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November 2011 Issue
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Uphill all the way

Crossing the Kauaeranga River at the start of the tramp to Moss Creek
From the end of Kauaeranga Valley Road, near Thames

Moss Creek Campsite, Coromandel Forest Park

While camping at Kauaerenga Valley on the Coromandel Peninsula, and lazing around a fabulous swimming hole my partner David decided we should do something more active, like a challenging tramp. I suspected he really wanted to try out the new super light tent he had bought as we were still using the old one; more roomy, but heavy.

The Pinnacles seemed the obvious choice of tramp, but too busy a track for us. After some discussion with a ranger at the DOC visitor centre, we decided on Moss Creek – a three-hour tramp to a campsite from where we could either continue the next day on a track to the Pinnacles for a three day round trip, or return the same way. The ranger smiled and assured us there was no way we would meet anyone going up to Moss Creek, adding as an aside that the route was steep. You should start to get suspicious when you hear things like that.

Three hours sounded like an easy tramp so we delayed in the gorgeous swimming hole until the afternoon. When we did finally get going, the traffic of people heading to the Pinnacles was thinning but we were still pleased to be going off the main route after a few hundred metres of sharing the same track.

The track to Moss creek was definitely steep, it took way longer than estimated and actually became a wet, slimy and hard to climb creek. We caught some views across to the Pinnacles through the bush on the way up, but were too busy scrambling around to notice much else. At the top, it got wetter, if that was possible, and the track was lain with chopped branches across what was basically a swamp. A track leading to the summit of Mt Rowe had a sign warning it was unmaintained. It looked like a real bush bashing expedition to get up there.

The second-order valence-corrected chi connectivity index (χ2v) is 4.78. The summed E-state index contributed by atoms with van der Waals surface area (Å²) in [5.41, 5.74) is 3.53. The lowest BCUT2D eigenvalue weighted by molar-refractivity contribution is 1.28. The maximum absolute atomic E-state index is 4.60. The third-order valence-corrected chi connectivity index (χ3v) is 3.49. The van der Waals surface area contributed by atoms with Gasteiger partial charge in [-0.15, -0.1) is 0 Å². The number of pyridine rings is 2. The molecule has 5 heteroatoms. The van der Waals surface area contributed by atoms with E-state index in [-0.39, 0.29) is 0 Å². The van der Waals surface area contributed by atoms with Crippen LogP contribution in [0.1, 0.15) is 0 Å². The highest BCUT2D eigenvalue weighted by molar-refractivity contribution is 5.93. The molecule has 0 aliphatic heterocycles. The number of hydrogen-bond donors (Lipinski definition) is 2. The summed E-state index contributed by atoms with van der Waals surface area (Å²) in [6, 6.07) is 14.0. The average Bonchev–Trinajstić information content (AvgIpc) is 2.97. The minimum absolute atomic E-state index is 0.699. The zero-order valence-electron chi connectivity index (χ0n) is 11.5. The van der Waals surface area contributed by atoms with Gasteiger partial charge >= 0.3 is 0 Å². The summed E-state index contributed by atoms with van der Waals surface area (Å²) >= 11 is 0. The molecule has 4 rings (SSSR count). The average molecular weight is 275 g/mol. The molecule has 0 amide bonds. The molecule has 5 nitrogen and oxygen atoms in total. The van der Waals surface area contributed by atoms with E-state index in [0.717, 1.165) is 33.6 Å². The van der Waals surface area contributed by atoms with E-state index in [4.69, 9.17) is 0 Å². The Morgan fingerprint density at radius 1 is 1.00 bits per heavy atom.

When we arrived at Moss Creek, in the dark and five hours after starting out, we found the campsites made by DOC were raised on boards with a bark base. They were hardly salubrious, but we weren’t fussy – at least we would be off the swamp.

The tent had certainly been light to carry, but fitting two people inside for a good night’s sleep was pushing the limits. We woke to a freezing morning, we were at an altitude of 720m after all, and stretching cramped limbs we discovered there was no view, just the ghostly stumps of dead trees. It looked like the area had once been burnt and was now regenerating.

Once the mist cleared and we warmed up, we opted for the return to the swimming hole rather than the round trip. Going down was almost as much fun as going up had been. The DOC ranger had been right: the track was steep, barely maintained and we wouldn’t meet a soul on it.

But for all that, it was a great tramp, and well named. We had it to ourselves, saw some beautiful blue fungi, got to try out the tent, and that swimming hole was all the better after a bit of exercise.

– Fiona Cameron